The sweetness of the so-called “slow burn” is debatable. I’ve gone back and forth over the years from loving it to hating it to tolerating it, and everything in between, but rarely have I ever seen it work as deliciously well as it does on Better Call Saul, whose entire run so far has been that slow, sweet burn from Jimmy McGill to Saul Goodman, not as drastic a transformation as his infamous successor’s journey from Walter White to Heisenberg, but more bittersweet and heartbreaking, as Bob Odenkirk’s well-meaning Jimmy is ever more slowly (and over a much longer period of time) pushed by circumstances to get back at the world that’s spurned him over and over again.
Better Call Saul is two stories, of course, or arguably even three. There’s the origin story of Jimmy, his tragic, nearly Shakespearean battle with his brother Chuck (Michael McKean), his relationship with girlfriend Kim (Rhea Seehorn) and his struggle to maintain his law license. Then there’s the parallel story of Mike (Jonathan Banks), whose origins were explained in the first season, and whose employment with Gus Fring (the brilliant Giancarlo Esposito), ties the world of the show into the cartel and the inevitable link to its sequel series Breaking Bad. And I would say that there’s a third story in here, lingering on the fringes, which involves the black and white flash forward that begins every season and which, adding it all together, is telling us the story of “Gene” in Omaha, Nebraska- a post Breaking Bad world that I suspect the show will catch up with eventually, perhaps long enough to spend an entire season in.
The great balancing act of this show is the way it plays with time and takes us between all these stories, placing us deep in the hearts and minds of so many characters in ways that even Breaking Bad didn’t. As a result, we feel that we know Jimmy, Kim, Mike, Chuck, and Gus intimately, we understand their motives and can empathize with their actions, even as we see the desolate directions they’re heading in. There’s a bleakness to this season in particular, as it begins with the death of Chuck and the broken piece of Jimmy he takes with him. He’s seemingly unscarred by his brother’s death, and despite Kim’s efforts to bring a bit of feeling out of him, by season’s end we’re given the impression that that part of him is gone forever, as the echoes of Saul Goodman inch their way in to take over his damaged psyche ever more.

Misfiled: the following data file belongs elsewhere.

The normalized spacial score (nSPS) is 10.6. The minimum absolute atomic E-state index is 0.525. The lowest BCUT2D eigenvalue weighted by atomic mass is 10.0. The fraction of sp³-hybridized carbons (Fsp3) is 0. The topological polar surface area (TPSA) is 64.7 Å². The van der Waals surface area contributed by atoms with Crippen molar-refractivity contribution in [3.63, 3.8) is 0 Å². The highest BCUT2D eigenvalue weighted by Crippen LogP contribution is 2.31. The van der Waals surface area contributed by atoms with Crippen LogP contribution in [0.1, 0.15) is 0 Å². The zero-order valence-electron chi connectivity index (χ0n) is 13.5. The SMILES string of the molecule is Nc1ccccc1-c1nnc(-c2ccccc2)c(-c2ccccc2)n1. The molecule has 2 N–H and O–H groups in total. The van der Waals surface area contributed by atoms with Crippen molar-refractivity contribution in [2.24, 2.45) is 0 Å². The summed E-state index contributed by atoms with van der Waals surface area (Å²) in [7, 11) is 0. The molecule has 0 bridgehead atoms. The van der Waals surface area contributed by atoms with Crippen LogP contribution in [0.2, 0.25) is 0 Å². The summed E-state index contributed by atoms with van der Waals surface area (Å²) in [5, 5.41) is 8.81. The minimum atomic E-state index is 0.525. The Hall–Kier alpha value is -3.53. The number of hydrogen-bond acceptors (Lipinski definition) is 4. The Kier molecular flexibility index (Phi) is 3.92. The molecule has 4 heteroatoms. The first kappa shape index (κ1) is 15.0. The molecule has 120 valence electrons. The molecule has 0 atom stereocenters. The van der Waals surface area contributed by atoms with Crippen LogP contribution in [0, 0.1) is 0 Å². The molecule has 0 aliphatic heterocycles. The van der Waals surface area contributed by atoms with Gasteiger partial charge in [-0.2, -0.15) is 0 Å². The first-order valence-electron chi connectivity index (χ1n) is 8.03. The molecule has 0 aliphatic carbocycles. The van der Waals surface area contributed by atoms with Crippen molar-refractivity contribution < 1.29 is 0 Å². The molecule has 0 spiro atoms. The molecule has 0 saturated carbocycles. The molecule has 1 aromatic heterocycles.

One of the great mysteries of Saul is in the character of Kim Wexler, who as far as we know, did not exist on Breaking Bad, which means there’s an omnipresent question about what happens to her (or doesn’t) before then. The timeline of the show hits 2004 this season, still four years away from Walter White’s entrance into the underworld, so plenty of time for lots of things to happen, and the options are expanded this year, as Kim drifts towards her own dalliance with darkness, as she longs to pull off the con with Jimmy and grows bored and disillusioned with her banking job. That’s one of the bigger surprises of the season, as we realize that Jimmy’s transformation into Saul could very possibly be aided and abetted by her rather than hindered, and we wait to find out more. What heart there is on the show comes from the relationship between these two, and what the end result of this relationship leads to- or does it end at all? Is Kim alive and well all through Breaking Bad, hidden from view as Saul keeps her out of the spotlight? Can she possibly come back in the black and white coda world to help Jimmy/Saul out of his final jam? These questions permeate the season and the series, as we ponder and theorize and see if we can guess at Peter Gould and Vince Gilligan’s end game.
The Mike and Gus portions of the show line up more with direct prequel-land, as we find out exactly how Gus built his underground lab this season, and how Mike descends further into his role as hired hitman. The more Gus is present on the show, the more we remember how much we liked him on Breaking Bad, and the smooth professionalism between the two veteran criminals is inherently felt in their scenes together. I wondered if the show would miss something by the absence of Michael McKean’s somewhat diabolical Chuck (though he does show up in a flashback or two), but the strengthening of Jimmy and Kim’s dynamic makes up for it, as the air of waiting for it all to go horribly wrong and how imbues every frame of this story. Bob Odenkirk carries the show handily with humor and gravitas as Jimmy boils over in frustration and rage by season’s end, giving way to cynicism and amorality that will lead us right to Saul Goodman, as there can’t be too much story left to tell in the build-up. And then we see what happened afterwards. I can’t wait.